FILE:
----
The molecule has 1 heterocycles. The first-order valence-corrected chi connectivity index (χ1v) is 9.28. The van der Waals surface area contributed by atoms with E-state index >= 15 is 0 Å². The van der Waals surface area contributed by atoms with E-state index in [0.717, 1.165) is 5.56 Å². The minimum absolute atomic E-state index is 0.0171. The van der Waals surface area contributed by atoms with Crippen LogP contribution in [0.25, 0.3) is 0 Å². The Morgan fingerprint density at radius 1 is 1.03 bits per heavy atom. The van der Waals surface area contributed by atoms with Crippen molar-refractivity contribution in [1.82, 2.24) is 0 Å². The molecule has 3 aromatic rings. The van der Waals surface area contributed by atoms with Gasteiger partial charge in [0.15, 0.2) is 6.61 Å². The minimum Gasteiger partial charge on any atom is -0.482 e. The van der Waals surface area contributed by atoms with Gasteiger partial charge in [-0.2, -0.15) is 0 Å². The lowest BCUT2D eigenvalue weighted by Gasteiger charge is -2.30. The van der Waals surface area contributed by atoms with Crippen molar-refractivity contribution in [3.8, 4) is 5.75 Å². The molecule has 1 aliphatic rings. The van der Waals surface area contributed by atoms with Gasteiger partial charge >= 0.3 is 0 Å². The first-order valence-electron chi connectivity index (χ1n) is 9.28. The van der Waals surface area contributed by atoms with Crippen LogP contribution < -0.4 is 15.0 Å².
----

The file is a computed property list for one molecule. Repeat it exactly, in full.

The molecule has 1 heterocycles. The first-order valence-corrected chi connectivity index (χ1v) is 9.28. The van der Waals surface area contributed by atoms with E-state index >= 15 is 0 Å². The van der Waals surface area contributed by atoms with E-state index in [0.717, 1.165) is 5.56 Å². The minimum absolute atomic E-state index is 0.0171. The van der Waals surface area contributed by atoms with Crippen LogP contribution in [0.25, 0.3) is 0 Å². The Morgan fingerprint density at radius 1 is 1.03 bits per heavy atom. The van der Waals surface area contributed by atoms with Crippen molar-refractivity contribution in [1.82, 2.24) is 0 Å². The molecule has 3 aromatic rings. The van der Waals surface area contributed by atoms with Gasteiger partial charge in [0.15, 0.2) is 6.61 Å². The minimum Gasteiger partial charge on any atom is -0.482 e. The van der Waals surface area contributed by atoms with Gasteiger partial charge in [-0.2, -0.15) is 0 Å². The lowest BCUT2D eigenvalue weighted by Gasteiger charge is -2.30. The van der Waals surface area contributed by atoms with Crippen molar-refractivity contribution in [3.8, 4) is 5.75 Å². The molecule has 1 aliphatic rings. The van der Waals surface area contributed by atoms with Gasteiger partial charge >= 0.3 is 0 Å². The first-order valence-electron chi connectivity index (χ1n) is 9.28. The van der Waals surface area contributed by atoms with Crippen LogP contribution < -0.4 is 15.0 Å².